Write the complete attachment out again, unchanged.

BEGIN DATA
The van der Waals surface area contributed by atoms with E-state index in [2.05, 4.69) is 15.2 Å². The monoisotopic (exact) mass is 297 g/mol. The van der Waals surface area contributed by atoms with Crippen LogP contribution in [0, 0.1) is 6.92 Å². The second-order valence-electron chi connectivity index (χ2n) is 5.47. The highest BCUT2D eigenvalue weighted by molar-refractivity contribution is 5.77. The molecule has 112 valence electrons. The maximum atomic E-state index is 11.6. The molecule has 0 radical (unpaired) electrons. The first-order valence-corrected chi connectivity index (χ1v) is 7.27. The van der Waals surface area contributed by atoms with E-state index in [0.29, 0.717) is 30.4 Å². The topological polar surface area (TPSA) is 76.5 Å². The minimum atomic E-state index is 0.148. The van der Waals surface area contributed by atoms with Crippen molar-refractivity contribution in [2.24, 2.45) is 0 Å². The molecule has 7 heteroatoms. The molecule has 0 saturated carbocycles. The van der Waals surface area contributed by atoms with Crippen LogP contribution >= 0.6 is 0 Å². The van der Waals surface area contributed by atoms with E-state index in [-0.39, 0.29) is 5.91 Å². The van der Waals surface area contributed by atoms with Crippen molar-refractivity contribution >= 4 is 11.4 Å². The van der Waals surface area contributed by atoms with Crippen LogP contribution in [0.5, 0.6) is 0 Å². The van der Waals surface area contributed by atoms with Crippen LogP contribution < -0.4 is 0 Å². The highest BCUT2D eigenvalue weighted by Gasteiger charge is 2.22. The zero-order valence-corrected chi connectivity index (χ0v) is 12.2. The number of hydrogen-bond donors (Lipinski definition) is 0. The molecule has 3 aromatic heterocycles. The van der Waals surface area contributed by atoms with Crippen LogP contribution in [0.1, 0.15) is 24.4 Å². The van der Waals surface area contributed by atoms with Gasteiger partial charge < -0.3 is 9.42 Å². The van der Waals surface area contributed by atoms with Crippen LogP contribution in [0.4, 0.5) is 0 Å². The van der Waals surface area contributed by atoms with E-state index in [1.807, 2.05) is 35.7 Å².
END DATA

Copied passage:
The van der Waals surface area contributed by atoms with E-state index in [2.05, 4.69) is 15.2 Å². The monoisotopic (exact) mass is 297 g/mol. The van der Waals surface area contributed by atoms with Crippen LogP contribution in [0, 0.1) is 6.92 Å². The second-order valence-electron chi connectivity index (χ2n) is 5.47. The highest BCUT2D eigenvalue weighted by molar-refractivity contribution is 5.77. The molecule has 112 valence electrons. The maximum atomic E-state index is 11.6. The molecule has 0 radical (unpaired) electrons. The first-order valence-corrected chi connectivity index (χ1v) is 7.27. The van der Waals surface area contributed by atoms with E-state index in [0.29, 0.717) is 30.4 Å². The topological polar surface area (TPSA) is 76.5 Å². The minimum atomic E-state index is 0.148. The van der Waals surface area contributed by atoms with Crippen molar-refractivity contribution in [2.24, 2.45) is 0 Å². The molecule has 7 heteroatoms. The molecule has 0 saturated carbocycles. The van der Waals surface area contributed by atoms with Crippen LogP contribution >= 0.6 is 0 Å². The van der Waals surface area contributed by atoms with E-state index in [-0.39, 0.29) is 5.91 Å². The van der Waals surface area contributed by atoms with Crippen molar-refractivity contribution >= 4 is 11.4 Å². The van der Waals surface area contributed by atoms with Crippen LogP contribution in [0.5, 0.6) is 0 Å². The van der Waals surface area contributed by atoms with Crippen LogP contribution < -0.4 is 0 Å². The highest BCUT2D eigenvalue weighted by Gasteiger charge is 2.22. The zero-order valence-corrected chi connectivity index (χ0v) is 12.2. The number of hydrogen-bond donors (Lipinski definition) is 0. The molecule has 3 aromatic heterocycles. The van der Waals surface area contributed by atoms with Crippen LogP contribution in [0.1, 0.15) is 24.4 Å². The van der Waals surface area contributed by atoms with Gasteiger partial charge < -0.3 is 9.42 Å². The van der Waals surface area contributed by atoms with Crippen LogP contribution in [0.4, 0.5) is 0 Å². The van der Waals surface area contributed by atoms with E-state index in [1.807, 2.05) is 35.7 Å².